Epistemology and the Regress Problem (Routledge Studies in Contemporary Philosophy)
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Most of the topics of epistemology are as relevant for the study of religion as they would be in any other academic field. However, some topics deserve more specific discussion, as they are important to scientific practices in the study of religion. Religious claims with reference to transcendent truths or agents are impossible to validate scientifically, and most religious discourse is impervious to the data, explanations and interpretations of the sciences. This being said, it is equally evident that the subject matters of the study of religion can in fact be studied as human behaviors, ideas and institutions, and in that respect there seem to be no particular problems concerning truth claims.
In this respect, the science of religion belongs squarely with the human and social sciences and it basically faces the same problems. Because of its academic history and its global, cross-cultural ambitions, however, there are some points that deserve mention in relation to epistemology in general. Epistemology is the theory of knowledge, what it consists of, how we get it and how we may defend and justify our knowledge.
Traditional epistemology includes a number of key questions: 1 What is knowledge? Two related questions along similar lines are: What is this thing called science? Chalmers The main approaches in epistemology are normally divided into: 1 Empiricism, 2 Rationalism and 3 Constructivism. To the empiricist the means for building knowledge proceeds by induction and the criterion of validity is provided by reference e.
Chalmers : 1— The categories by which we understand the world are largely shaped by the way the world is. As simple as it seems and as effortlessly as it works in our daily life, most philosophers agree that this is a dubious solution, because the move from one step to the next is mostly inexplicable. The empiricist view is closely linked to various forms of realism.
Churchland Contrariwise, our experience and knowledge are shaped by cognitive mechanisms. We may believe all kinds of things about the world that may becompletely wrong i. However, how things appear in our impressions are, of course, interesting subject matters to scholars of religion who study among other things religious thoughts and convictions. This view holds that social conditions and forces are responsible for our knowledge and knowledge-forming processes.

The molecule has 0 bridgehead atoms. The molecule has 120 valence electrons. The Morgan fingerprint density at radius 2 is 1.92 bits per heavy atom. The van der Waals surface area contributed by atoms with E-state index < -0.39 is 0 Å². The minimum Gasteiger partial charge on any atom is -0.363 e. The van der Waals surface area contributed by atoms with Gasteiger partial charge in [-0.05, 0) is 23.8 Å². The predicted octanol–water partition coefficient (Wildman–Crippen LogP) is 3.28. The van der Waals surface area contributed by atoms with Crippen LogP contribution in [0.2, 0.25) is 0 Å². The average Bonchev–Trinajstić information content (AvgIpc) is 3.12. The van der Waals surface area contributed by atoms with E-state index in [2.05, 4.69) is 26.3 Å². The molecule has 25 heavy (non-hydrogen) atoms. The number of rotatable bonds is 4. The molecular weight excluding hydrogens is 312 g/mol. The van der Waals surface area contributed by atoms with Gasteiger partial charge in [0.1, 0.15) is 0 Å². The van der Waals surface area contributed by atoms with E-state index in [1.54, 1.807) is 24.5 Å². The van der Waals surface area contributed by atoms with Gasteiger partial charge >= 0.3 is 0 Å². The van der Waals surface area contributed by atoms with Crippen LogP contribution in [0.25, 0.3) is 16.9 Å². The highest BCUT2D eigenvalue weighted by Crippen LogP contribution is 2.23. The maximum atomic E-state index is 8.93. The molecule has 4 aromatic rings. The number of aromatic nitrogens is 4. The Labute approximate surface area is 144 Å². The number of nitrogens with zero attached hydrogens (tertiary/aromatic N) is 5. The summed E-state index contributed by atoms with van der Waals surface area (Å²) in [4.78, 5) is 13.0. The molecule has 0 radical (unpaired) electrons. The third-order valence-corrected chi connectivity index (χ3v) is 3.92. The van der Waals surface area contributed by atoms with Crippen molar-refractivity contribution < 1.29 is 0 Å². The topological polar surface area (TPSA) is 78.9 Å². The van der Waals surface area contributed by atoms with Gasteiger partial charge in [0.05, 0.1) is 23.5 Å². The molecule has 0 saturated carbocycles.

Such social epistemology is less concerned with the traditional quest for certainty and justification, and it is therefore more concerned with the coherence of beliefs. It is focused less on reference and more on inter-subjectivity and pragmatic viability. However, in the radically social perspective, any belief that is institutionalized in a community may then count as knowledge in its own contexts and provide its own justification.
As scholars of religion know, this may easily lead to relativism and again to scepticism, because how are true beliefs to be distinguished from false, and what are the criteria for truth and falsehood?
The social epistemology and the social construction of knowledge paradigm gained momentum in the midth century. However, social facts are not just social—they are also facts and so objects of study for the human and social sciences. Instead, coherence between beliefs, theories and what we may currently consider best evidence for our claims is all that is left from the classical epistemological toolbox. It can go on into infinity: in empiricism with ever smaller or bigger entities and in rationalism with global brain functions or transmitter substances.
The regress problem remains a stubborn one. Just as in a crossword puzzle, where the fit of a word should be both horizontal and vertical, what we count as our best knowledge should fit with both available evidence and the theories we currently hold to be valid. With evidence and justification being infinite and theories being provisional, this is probably as good as it gets Laudan ; Putnam Positivism developed as the key philosophy of scientific progress in the 19th century.
The basic principle is that science should be concerned with issues of which we can have positive and reliable knowledge and so metaphysical speculation should be avoided. This is basically a very sound drive towards objectivity and neutrality.
For reflexivity as an epistemic criterion of ontological coherence and virtuous social theorizing
Not least, the study of religion has benefited from positivistic attitudes in research. Then again, even positivists have opinions and biases and they also subscribe to theories even if they are not aware of it. The ideal in current scholarship is then a drive to include the premises for research and so extend the reach of objectivity to scientific practice itself e.
Chalmers : — If the study of religion were to totally avoid reduction, in this sense, the only task left would be to repeat what the believers think, say and do. In some circumstances that might be a noble undertaking, but science it is not.